COVID-19 Shines a Spotlight on Societal Injustices
COVID-19 has been called the great equalizer, but is it? Although we’re all supposed to be in this together, the rich and poor are experiencing this pandemic very differently. The awful disparity in who lives and dies is just one of the worst examples. From employment to health insurance, there are other glaring inequities as well.
While people who work in white-collar jobs are mainly working from home right now, there are plenty of blue-collar workers who don't have that option. Almost 86 percent of U.S. workers are employed in service industry jobs, up from 68 percent in 1970, according to the Bureau of Labor Statistics. Many of these people are in low paying jobs with few benefits. However, they are now also risking their lives as many of the work involves face-to-face customer contact such as that experienced by grocery store clerks and gas station attendants.
And they might feel lucky that they are still employed. More than 22 million Americans filed for unemployment in the last four weeks, and the people applying have disproportionately been lower-wage workers. Again, according to the Bureau of Labor Statistics, in all of the sectors most affected by layoffs, except sensitive manufacturing, the wage share is lower than the employment share, indicating that, on average, workers in the most highly exposed sectors earn less than workers employed elsewhere. On average, wage earnings in exposed areas make up 12.2 percent of total wage earnings, which is substantially less than the employment share (20 percent). And the gap between white collar versus lower wage salaries is increasing. McKinsey estimates that up to 80% of the most vulnerable workers in the U.S. are earning the lowest wages. So, the people who are the least likely to have a nest egg are precisely the ones who will have the highest risk of losing their jobs temporarily or permanently.
While the U.S. has been struggling to get more testing kits to medical facilities, some wealthier individuals are not having the same problem. On Fisher Island, (one of the highest income zip codes in the country where fewer than 1,000 people live), residents were able to purchase blood antibody testing kits for everyone (including their staffs) from the University of Miami. Meanwhile, average Floridians arrived as early as 4 am at a facility in Miami to get one of only 400 tests available each day. And anyone without a vehicle was still out of luck because the tests are only offered at drive-through facilities. Due to backlash, the county mayor, Carlos Gimenez, announced that in-home testing would be available for some residents unable to reach drive-through sites.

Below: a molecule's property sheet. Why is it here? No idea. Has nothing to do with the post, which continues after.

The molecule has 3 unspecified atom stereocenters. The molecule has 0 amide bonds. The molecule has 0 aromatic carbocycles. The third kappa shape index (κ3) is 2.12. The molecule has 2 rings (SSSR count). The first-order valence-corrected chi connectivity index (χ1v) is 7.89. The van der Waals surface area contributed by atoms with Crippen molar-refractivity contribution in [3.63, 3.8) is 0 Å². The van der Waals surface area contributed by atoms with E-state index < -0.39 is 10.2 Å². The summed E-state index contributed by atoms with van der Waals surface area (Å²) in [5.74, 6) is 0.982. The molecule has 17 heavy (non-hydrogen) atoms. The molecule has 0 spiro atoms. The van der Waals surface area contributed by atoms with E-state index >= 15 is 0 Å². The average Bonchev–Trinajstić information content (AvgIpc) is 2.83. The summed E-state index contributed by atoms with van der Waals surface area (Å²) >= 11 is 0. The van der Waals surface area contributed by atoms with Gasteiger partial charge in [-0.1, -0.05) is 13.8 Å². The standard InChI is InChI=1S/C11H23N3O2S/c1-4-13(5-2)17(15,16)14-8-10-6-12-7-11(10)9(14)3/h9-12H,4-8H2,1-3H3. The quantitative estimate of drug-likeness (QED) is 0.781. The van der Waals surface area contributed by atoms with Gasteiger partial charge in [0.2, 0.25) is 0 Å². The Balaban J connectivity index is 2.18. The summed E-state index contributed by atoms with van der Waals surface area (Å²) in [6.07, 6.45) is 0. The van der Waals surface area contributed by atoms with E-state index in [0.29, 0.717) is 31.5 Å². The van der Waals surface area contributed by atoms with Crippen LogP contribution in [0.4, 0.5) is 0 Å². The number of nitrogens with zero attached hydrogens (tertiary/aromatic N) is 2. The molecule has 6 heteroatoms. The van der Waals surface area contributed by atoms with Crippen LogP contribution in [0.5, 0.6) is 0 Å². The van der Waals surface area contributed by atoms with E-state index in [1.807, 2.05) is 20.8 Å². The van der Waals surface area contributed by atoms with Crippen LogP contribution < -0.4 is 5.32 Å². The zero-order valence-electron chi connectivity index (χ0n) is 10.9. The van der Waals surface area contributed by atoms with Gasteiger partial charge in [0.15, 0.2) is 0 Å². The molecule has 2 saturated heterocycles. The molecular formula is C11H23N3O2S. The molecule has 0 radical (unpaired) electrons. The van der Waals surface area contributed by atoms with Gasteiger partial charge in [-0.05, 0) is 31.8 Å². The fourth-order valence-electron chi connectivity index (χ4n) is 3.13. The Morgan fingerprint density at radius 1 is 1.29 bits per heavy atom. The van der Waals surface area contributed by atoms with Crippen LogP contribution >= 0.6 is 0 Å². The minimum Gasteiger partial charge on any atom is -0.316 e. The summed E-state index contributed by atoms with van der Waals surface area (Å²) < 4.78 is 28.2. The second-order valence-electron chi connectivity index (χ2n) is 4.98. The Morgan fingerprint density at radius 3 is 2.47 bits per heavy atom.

While universal health insurance has been a controversial topic for years, the pandemic has further solidified why many Americans need it. For example, the sickest people are being treated in intensive care units (ICUs) where they may spend a week or more. According to Researchgate.net, the mean intensive care unit cost and length of stay ranges from $31,574 to $42,570 for 14.4 to 15.8 days for those patients requiring mechanical ventilation. And costs for the first several days can run as high as $10,794. Imagine surviving the pandemic and then coming out of the hospital with a bill for almost $43,000.
In addition to lack of insurance, many of the lowest wage earners do not get paid sick leave. So, if they need to stay home due to the virus, they are foregoing their salary for those days. Just 47 percent of the bottom quarter of American wage-earners have access to paid sick days, compared to 90 percent of the top quarter, according to the Economic Policy Institute. The choice for many workers is a nearly impossible one. As Melissa Love, a Walmart employee, said, "We shouldn’t have to fear losing our jobs or not qualifying for a bonus if we have to stay home because of the virus.”
At BCT Partners, we have spent the last 20 years trying to create a more just and equitable society. We see firsthand the inequities that affect our most vulnerable citizens. COVID-19 is just shining a brighter spotlight on it. So, as Americans, we all have to ask ourselves, “do we want an economy where there are only rich and poor or, do we want all of our citizens to be able to take advantage of the American dream?” As Julie Kashen, senior policy advisor at the National Domestic Workers Alliance said, “Moments of crisis are important times to look at our values and see where there are gaps in our current policies. Everyone in the care workforce is underpaid, and there needs to be a rethinking of the way that we value care (and the people that provide it).”
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BCT Partners was recently named one of America’s top management consulting firms by Forbes.